BETHESDA, Maryland. When you sign any contract, it is important to understand what you are signing. Failing to understand your real estate contract can lead to serious consequences and even lost money. For many people, the purchase of a home is one of the largest purchases you’ll make. Most people cannot afford to lose money, such as security deposits or down payments. To avoid a costly loss or risk signing away rights unwittingly, you’ll want to make sure you understand the terms of your real estate contract. If you are in the process of purchasing a home or real estate, you may want to consider hiring a real estate lawyer like the Law Offices of Michael E. Gross in Bethesda, Maryland. What are some terms you should know as you read over your contract?

  • Inspections. Generally, buyers have a certain amount of time to inspect a property before buying. You can accept a property “as is” or you can hire an inspector to look over the property within an amount of time specified in the contract. In general, after an inspection, you can ask the seller to repair the property or offer a lower price. According to com, if the seller meets neither of these demands, you as a buyer have a right to terminate the contract.
  • Title Search. A title search allows a buyer to confirm that the property is actually owned by the seller and isn’t compromised in any way.
  • Earnest Money or “Good Faith” Money. If you are serious about buying the home, you may be asked to put up money to show your seriousness. When you do this, the home may be taken off the market. Sellers will ask for this money as insurance so that they do not lose out on time on the market due to bad faith buyers who back out. However, if you do need to back out for any reason, the seller will generally need to prove that they suffered a loss in order to keep your earnest money, according to the Washington Post.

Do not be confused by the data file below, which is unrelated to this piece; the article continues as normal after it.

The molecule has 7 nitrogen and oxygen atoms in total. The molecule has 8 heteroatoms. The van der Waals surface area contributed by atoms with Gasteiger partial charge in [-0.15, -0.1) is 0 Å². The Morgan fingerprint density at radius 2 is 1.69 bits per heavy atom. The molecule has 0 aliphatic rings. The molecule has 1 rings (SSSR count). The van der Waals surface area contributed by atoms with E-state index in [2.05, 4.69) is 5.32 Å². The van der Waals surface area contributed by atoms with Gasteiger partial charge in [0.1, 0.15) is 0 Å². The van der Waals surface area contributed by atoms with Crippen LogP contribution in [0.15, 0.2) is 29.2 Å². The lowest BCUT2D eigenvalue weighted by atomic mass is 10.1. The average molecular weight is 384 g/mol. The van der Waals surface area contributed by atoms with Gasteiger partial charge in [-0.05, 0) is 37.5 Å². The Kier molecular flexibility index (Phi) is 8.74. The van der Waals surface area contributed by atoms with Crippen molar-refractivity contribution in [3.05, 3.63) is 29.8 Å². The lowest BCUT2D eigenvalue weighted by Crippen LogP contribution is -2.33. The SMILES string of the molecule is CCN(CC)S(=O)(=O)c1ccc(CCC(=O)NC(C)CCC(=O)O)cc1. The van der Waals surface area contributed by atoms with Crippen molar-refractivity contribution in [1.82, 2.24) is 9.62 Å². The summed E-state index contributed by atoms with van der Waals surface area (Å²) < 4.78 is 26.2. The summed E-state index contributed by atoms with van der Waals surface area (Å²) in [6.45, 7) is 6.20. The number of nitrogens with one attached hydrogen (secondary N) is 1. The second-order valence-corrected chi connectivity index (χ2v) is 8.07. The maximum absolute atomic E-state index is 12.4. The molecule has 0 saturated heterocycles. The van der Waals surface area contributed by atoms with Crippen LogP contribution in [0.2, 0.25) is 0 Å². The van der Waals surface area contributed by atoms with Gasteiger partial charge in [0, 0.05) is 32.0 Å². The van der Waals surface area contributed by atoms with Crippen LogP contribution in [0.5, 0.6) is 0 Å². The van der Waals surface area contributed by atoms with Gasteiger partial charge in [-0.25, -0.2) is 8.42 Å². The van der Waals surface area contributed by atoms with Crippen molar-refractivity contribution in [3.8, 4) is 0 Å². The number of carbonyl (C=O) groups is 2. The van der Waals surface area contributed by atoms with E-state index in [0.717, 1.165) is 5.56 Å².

• Effective date. The effective date is the day the contract comes into effect. Why is this important? It starts the clock on all the deadlines you have to perform inspections or get the home appraised.
  • Sellers are required to disclose problems with the property. Failing to disclose problems can be considered fraud.
  • The closing is the time when everyone goes to the table to finalize the sale. Realtors, buyers, sellers, and your real estate lawyer will all meet. You’ll pay for the home and receive the keys.

Real estate contracts can get complicated. Before you sign, you’ll want to make sure you understand what you are signing, what your rights are, and what your responsibilities are. If you have questions about a real estate contract, visit today to learn more about your rights and options. We can review your contract, interpret it with your best interests in mind, and help you make sound decisions.

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